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All About Data

by Jack B. ReVelle

This article was featured in January 2016’s Best Of Back to Basics edition.

We can’t be certain, but Lt. Commander Data, a character on “Star Trek: The Next Generation,” may have derived his name from his ability to acquire and process data critical to the mission of the United Star Ship Enterprise. Clearly, the series’ production staff believed the importance of data would continue well into the future.

As a quality practitioner, you owe it to yourself to gain a better understanding of the types of data, data stratification and data collection.

Types of Data

Attribute data, also known as discrete data, are counted in whole numbers or integers. An attribute is the presence or absence of a particular characteristic. The result will always be a whole number—never a decimal fraction.

Typically, the question of whether something has a particular attribute can be answered with either a yes or no. In working with products, services and processes, items are often classified as good vs. bad, accept vs. reject or go vs. no-go. When you are dealing with defects or parts returned for rework or scrap, you are dealing with attribute data.

Attribute data are much easier to collect and record than are variable data, but they don’t provide as much information about the subject items.

Variable data, also known as continuous data, are measurements from a continuous scale. They can be, and frequently are, decimal fractions. The accuracy of a measurement is a function of the level of sensitivity or precision of the measuring instrument being used—the more sensitive the instrumentation, the more precise the measurements.

Variable data provide more information about product and process characteristics than attribute data, but they are more complex and time consuming to collect and record.

Data Stratification

Now you need to consider whether the data should be stratified. The purpose of data stratification is to convert a heterogeneous population into a collection of homogeneous subpopulations. This separation process facilitates those studies or analyses of the heterogeneous population from which statistical samples may be drawn.

Data stratification can include the analysis of a population of machines to determine which types create specific kinds of defects or excessive variation and studies of a population of employees to identify the needs and expectations of each category of employees.

Once you identify the population of concern, determine the various types of categories that exist in it, such as size, age, supplier(s), color, weight, distance, gender and cost. Next, divide the population according to the pertinent categories. Then, as you collect data regarding the population, record the categorical information about the sampled units using a tally sheet or some other type of data table.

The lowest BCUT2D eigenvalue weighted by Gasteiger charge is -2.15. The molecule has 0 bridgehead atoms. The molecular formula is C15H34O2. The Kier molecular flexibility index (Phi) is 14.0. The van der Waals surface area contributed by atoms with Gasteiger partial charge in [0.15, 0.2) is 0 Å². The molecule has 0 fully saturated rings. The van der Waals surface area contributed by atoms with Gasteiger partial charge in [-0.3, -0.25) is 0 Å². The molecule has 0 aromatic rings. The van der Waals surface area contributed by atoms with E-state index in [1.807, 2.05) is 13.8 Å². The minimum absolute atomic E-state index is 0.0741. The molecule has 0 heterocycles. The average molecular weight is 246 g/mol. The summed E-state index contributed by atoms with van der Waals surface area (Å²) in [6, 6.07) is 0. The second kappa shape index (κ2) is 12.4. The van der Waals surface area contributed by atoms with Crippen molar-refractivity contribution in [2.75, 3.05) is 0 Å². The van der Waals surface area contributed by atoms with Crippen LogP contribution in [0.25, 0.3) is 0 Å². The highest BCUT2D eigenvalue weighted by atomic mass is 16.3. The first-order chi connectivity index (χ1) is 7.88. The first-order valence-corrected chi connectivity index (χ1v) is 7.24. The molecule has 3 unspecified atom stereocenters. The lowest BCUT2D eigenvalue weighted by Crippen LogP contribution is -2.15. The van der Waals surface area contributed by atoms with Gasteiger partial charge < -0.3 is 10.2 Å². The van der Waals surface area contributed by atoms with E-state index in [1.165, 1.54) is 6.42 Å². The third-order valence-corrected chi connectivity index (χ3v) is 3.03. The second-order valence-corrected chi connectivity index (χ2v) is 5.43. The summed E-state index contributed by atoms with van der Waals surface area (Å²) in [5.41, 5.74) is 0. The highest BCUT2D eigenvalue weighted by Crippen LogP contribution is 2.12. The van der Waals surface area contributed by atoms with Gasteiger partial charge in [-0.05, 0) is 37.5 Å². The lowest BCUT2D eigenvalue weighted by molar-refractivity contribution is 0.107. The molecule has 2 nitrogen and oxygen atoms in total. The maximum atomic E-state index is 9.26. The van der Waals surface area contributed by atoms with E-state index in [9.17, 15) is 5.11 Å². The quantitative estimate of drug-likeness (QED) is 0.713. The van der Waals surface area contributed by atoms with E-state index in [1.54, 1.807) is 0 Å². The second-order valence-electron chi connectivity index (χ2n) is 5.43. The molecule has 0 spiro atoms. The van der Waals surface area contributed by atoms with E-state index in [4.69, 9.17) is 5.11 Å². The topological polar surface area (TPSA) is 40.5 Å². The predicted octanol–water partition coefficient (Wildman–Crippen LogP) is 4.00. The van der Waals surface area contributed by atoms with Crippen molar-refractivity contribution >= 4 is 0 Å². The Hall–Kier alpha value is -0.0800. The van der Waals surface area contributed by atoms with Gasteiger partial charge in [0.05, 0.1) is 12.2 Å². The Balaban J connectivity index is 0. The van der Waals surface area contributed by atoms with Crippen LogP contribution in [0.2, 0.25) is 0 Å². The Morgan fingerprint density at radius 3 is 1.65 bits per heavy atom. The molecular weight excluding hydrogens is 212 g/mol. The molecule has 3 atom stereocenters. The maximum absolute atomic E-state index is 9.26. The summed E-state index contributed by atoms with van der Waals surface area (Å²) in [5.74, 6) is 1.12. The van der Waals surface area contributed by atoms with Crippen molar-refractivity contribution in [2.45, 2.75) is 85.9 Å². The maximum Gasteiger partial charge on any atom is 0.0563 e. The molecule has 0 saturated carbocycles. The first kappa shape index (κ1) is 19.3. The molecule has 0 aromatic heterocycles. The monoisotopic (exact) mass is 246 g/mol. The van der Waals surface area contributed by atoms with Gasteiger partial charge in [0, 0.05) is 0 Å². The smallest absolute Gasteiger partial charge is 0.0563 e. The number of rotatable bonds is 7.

Data Collection Strategy

We collect data to help make better decisions. Better decisions are made by reducing uncertainty instead of making guesses, going with a gut feeling or even using common sense. Data are facts, but they are not information ready to be used in making decisions.

For data to become ready for use, they must lead to understanding. To correct a problem, you need to understand its nature and causes. As data are collected and compared with desired performance levels, you will learn more about the causes of a problem, what should be measured and how it should be measured.

The following steps should be part of your data collection strategy:

  • Determine the purpose of the data to be collected. Will they be used to assess the status of a process or a product? Will they provide a basis for decisions about process or product quality?
  • Determine the nature of the data to be collected. Are they measurable (variable or continuous) or are they counted (attribute or discrete)?
  • Determine the characteristics of the data to be collected. Can the data be easily understood by people who will evaluate product and process improvement, including customers?
  • Determine whether the data can be expressed in terms that invite comparisons with similar processes. Can the performance metric be expressed as parts per million, defects per million opportunities, Cp or Cpk or 6 sigma?
  • Determine whether the data place priority on the most important quality influences and whether the data are economical and easy to collect.
  • Determine the best type of data gathering check sheet to use: checklists, tally sheets or defect concentration diagrams.
  • Determine whether it will be possible to use random sampling or necessary to use 100% data collection.


This column is adapted from pp. 33-35 of Quality Essentials: A Reference Guide From A to Z, published by ASQ Quality Press in 2004.

JACK B. REVELLE is a consulting statistician at ReVelle Solutions LLC in Santa Ana, CA. He earned a doctorate in industrial engineering and management from Oklahoma State University, Stillwater, and is an ASQ Fellow

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